One of the first things I learned about ADHD is how important it is to manage what I am interested in.
Interest drives everything.
When you focus on things that interest you, it gives you the fuel to take on larger and more difficult tasks. And without it, you feel as though you're running on fumes, barely able to accomplish anything at all.
But another factor often forgotten is intention.
Intention is about who you want to be when pursuing action. What are your guiding principles, your goals and desires.
It's easy to find things that are interesting. But if your intention is to be someone responsible with their money, spending time at casinos for the sake of finding interest may not be ideal.
You need to determine what your intentions are, who you want to be when taking action, and find interests that align with those goals.
These intentions can also be red flags for you to determine when your interest is driving you down the wrong path. This lets you learn how to hit the brakes, pausing action that could be destructive to the type of person, friend, parent, spouse, etc you want to be.
Take the time to figure out what your intentions are. Write down your values and principles, and use them as a guide for your interest-seeking activities.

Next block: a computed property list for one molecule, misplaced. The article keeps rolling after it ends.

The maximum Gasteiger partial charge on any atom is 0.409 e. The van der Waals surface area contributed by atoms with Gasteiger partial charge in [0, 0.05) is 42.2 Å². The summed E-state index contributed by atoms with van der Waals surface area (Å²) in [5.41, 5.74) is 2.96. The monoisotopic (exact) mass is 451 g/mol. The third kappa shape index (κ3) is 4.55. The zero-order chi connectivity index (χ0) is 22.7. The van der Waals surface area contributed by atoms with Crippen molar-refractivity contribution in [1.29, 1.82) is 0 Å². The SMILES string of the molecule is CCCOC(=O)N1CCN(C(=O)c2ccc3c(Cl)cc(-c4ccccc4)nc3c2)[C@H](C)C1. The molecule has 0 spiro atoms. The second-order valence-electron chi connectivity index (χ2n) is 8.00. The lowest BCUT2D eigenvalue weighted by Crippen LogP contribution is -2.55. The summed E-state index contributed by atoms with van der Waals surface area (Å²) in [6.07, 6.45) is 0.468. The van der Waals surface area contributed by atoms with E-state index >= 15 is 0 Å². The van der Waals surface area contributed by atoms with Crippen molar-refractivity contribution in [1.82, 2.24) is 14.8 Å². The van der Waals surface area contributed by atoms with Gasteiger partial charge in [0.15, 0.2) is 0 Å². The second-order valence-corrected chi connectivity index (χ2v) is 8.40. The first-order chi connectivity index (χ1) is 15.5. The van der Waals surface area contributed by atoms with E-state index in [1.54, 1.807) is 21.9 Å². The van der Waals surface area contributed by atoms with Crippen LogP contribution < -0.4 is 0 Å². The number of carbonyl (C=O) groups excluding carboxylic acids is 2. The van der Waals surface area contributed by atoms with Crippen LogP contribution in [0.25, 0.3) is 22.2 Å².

When intention and attention are aligned, the archer and target become one.
— Jacob Liberman
Jesse J. Anderson
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🚫📚 Everything you thought you knew about ADHD is wrong This article busts a lot of the myths about ADHD. When it was first suggested that I might have ADHD, I balked at the idea—largely because I grew up believing a lot of these myths myself.
⏰📝 Procrastination triggers: eight reasons why you procrastinate While not ADHD-specific, a lot of these triggers ring true for why we often struggle with procrastination. Triggers like boring, unstructured, meaningless, and unrewarding certainly ring true for me.
Quote of the week
We act as though comfort and luxury were the chief requirements of life, when all that we need to make us really happy is something to be enthusiastic about.
— Charles Kingsley